Out of all the stories, “Something to Tide You Over” is my favorite for obvious and not so obvious reasons. The obvious? Leslie Nielsen and Ted Danson. They’re both great, but holy shit Nielsen looks to have loved this role. Everyone from a certain generation grew up with him as the clown (a damn good one at that), but he was a fine actor too. Here, he’s one pissed off husband and fully enjoys torturing playboy Danson and his woman. The not so obvious? The story. It’s the darkest of the bunch, and the meanest. It plays what I remember feels like an old EC Comic in its brutality, and I dig it for that. And while Nielsen devours his role with pure enjoyment, Danson has a great moment when he realizes that he’s f*cked...buried in the sand while the tide comes in. Sucks to be him.

The next best story is the last, "They're Creeping Up On You." Put simply: it has killer cockroaches. I hate cockroaches more than anything, which makes this story most gruesome of all.

King isn't looking too good.

WHAT BLOWS NOW: I’m sure somebody out there digs it, but Jesus, the farmer sequence with Stephen King (as the dummy farmer) is painfully bad. I’m not sure if this is during King’s coke binge period, but I wouldn’t be surprised if it was because he’s horrendous. Overacting would be compliment. Hell, if it wasn’t King he would have been fired after five minutes on the set. And because of it, I don’t think Creepshow ever finds it’s footing. The movie starts off too damn goofy with "Father's Day" and then the King moment. Those two combined is enough to make new viewers jump ship before the good stuff comes. I think it would be more effective if it’d maintained the tone of “Something to Tide You Over” – from the music to the tone. The last three stories get there, but damn it takes too long.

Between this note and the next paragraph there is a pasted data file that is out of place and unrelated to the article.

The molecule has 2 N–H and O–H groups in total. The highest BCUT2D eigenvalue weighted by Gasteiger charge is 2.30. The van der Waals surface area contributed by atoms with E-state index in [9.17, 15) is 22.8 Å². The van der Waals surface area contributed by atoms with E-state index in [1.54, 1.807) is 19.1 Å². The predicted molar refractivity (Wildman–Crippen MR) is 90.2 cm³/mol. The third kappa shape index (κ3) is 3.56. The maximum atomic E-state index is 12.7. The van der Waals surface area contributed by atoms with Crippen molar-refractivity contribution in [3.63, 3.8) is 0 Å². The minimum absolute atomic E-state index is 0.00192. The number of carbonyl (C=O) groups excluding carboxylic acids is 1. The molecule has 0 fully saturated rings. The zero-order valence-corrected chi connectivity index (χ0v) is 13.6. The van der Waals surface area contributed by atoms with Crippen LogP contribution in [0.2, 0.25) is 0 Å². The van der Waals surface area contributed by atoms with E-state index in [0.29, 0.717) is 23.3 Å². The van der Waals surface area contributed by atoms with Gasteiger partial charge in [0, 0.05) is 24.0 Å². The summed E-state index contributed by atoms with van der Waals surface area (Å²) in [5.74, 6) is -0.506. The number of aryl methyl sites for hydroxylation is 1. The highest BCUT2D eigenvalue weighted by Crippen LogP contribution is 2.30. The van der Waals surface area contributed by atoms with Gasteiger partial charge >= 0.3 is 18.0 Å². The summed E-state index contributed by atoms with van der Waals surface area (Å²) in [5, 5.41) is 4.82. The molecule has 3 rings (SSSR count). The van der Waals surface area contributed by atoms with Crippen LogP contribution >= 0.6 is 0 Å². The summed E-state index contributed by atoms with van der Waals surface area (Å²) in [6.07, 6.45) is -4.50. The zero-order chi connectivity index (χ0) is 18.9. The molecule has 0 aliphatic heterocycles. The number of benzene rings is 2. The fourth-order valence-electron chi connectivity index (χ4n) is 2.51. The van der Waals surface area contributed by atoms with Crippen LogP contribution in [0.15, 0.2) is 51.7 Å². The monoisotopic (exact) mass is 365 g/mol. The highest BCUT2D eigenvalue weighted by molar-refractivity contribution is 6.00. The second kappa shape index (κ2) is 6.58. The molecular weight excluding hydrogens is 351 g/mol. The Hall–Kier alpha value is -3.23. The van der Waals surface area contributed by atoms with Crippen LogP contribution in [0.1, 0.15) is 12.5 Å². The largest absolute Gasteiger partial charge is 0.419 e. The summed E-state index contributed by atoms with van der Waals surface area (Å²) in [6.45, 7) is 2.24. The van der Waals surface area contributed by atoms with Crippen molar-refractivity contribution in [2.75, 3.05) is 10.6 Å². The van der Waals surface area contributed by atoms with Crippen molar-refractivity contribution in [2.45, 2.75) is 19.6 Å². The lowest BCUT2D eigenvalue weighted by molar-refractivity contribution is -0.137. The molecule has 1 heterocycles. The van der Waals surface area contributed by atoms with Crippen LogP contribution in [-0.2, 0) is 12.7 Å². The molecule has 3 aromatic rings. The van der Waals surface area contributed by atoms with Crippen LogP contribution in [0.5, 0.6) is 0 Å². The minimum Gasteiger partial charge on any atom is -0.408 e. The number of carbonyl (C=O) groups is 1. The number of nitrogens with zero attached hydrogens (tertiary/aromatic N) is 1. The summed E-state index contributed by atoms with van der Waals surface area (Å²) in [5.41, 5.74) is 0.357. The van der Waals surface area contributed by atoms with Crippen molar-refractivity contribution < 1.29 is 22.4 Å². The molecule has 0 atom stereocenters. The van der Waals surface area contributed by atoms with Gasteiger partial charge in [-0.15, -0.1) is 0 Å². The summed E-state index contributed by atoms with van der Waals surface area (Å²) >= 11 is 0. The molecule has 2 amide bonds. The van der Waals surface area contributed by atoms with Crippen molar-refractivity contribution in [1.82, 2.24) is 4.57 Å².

It's pretty clear Creepshow was done on the cheap, and it looks that way. When something bad happens like in "The Crate," the lights in the room go red. Oh no. That’s about as cheap as it gets. Even worse…the creature who just doesn’t hold up. It’s a little too Muppets like and even worse it reminds me of the gorilla outfit from Trading Places (old reference, sorry). But I’m willing to give the effects a break because as I bitched before it’s some of the stories that keep Creepshow from being truly badass. King starts with something mildly amusing, then just had to write himself a little ditty. But it’s his stories of revenge that work. The rest…not so much.

Perhaps the most frightening thing I've ever seen...

THE VERDICT: Creepshow has moments that work really well. I love the comic book aspect…especially since it’s about 20 years before comics became mainstream cool. While the movie starts off rough, it makes up for it in the end. But does it hold up? Yes and no. For the average audience, it might if they want some lighter horror and grew up in the 80s. Otherwise, the film looks, feels, and sounds dated. Perhaps Romero should have considered knocking back that two hour run time. That would have helped.